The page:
Exhibitions will commence between July 2022 – July 2023. For this leg we have partners in Vietnam, Italy, Spain Hungary, USA, New Zealand, UK, Lebanon, France and Greece. In the summer we will archive the fantastic work produced in our first venture and upload fresh new work. We look forward to sharing this internationally.
Photocitizens Brief 2022
“It is by knowing where you stand that you grow able to judge where you are.”
For many of those on the planet fortunate enough to own a passport and afford a ticket, the ability to travel and to experience new places has been central to work and leisure. Travel has been a rite of passage or reward, the physical embodiment of corporate takeover, connection for extended families, a gateway to new employment, a fresh start and adventure. For those fleeing war, famine, persecution or justice, the ability to change places has been a necessity, not a luxury. Since its inception, photography has been the medium through which we have recorded these experiences, sharing them through photographic exhibitions, books, prints and now on the many online platforms we scroll through.
However, since March 2020, COVID-19 has literally changed the face of our planet. Between 11 March 2020, when the W.H.O declared COVID-19 a pandemic, and 22 February 2021, nearly 105,000 movement restrictions were implemented around the world (IOM, 2021a).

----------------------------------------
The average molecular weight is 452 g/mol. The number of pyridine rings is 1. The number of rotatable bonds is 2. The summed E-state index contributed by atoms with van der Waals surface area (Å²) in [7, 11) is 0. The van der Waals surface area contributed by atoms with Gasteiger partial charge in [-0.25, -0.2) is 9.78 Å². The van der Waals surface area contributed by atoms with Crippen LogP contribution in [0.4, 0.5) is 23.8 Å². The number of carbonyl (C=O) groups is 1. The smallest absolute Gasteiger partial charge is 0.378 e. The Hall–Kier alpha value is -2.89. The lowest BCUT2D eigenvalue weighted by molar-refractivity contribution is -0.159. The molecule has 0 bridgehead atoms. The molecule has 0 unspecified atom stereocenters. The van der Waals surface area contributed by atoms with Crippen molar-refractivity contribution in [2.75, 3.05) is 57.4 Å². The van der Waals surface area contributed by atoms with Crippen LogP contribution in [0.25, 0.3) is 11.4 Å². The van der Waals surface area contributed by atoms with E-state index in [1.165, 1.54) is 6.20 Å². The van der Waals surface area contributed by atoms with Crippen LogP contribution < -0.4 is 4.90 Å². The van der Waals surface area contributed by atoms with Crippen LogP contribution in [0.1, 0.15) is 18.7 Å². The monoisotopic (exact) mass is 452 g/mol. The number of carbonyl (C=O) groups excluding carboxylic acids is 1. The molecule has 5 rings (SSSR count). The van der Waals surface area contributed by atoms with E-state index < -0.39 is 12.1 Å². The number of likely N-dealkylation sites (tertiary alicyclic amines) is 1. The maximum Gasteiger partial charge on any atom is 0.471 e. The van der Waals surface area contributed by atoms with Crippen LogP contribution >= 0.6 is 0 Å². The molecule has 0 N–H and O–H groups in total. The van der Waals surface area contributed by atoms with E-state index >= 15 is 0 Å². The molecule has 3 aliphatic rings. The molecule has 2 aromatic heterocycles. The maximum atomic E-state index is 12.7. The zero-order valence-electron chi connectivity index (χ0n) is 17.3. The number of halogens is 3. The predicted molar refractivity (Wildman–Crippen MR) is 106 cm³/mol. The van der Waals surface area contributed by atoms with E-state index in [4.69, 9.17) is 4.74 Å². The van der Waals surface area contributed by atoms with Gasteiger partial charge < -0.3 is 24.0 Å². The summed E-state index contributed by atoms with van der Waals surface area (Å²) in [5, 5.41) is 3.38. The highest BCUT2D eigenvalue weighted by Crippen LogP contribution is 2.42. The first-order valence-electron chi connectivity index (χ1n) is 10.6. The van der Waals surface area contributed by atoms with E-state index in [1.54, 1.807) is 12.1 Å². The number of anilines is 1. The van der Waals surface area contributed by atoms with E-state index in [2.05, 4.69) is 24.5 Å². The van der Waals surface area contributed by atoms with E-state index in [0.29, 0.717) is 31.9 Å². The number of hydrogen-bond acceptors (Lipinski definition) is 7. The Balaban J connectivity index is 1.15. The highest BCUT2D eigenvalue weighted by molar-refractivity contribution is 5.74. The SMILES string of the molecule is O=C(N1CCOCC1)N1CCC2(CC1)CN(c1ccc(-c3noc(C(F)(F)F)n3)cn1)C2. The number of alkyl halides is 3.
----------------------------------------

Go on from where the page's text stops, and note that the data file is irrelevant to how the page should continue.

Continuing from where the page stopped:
Migration flows to OECD countries are estimated to have fallen by 46 per cent in the first half of 2020; a historical low. (OECD, 2020a). Birth, death and population demographics for years to come will register this seismic global event, and at this moment the vast majority of us are not going anywhere.
So, what does it mean for you as citizens and photographers, to be exactly where you are? The international Festival Photocitizens 2022 asks you to reflect on your relationship to Place. This relationship may have significantly altered during the course of the pandemic, perhaps becoming more important in some way. Place can mean roots, cultural connection, home and family. But place can also confine, exclude, isolate and intimidate. Your image may help us to understand something of your life or the life of those around you. It might communicate something precious or perilous, remembered, imaginary, or absolute. You may choose to directly reflect on your experience of place through the pandemic, or that may be a secondary or invisible theme in your work.
Whatever your response may be, we are asking you to communicate this, your unique relationship to Place, using any kind of camera or lens-less process that has a strong relationship to photographic practice.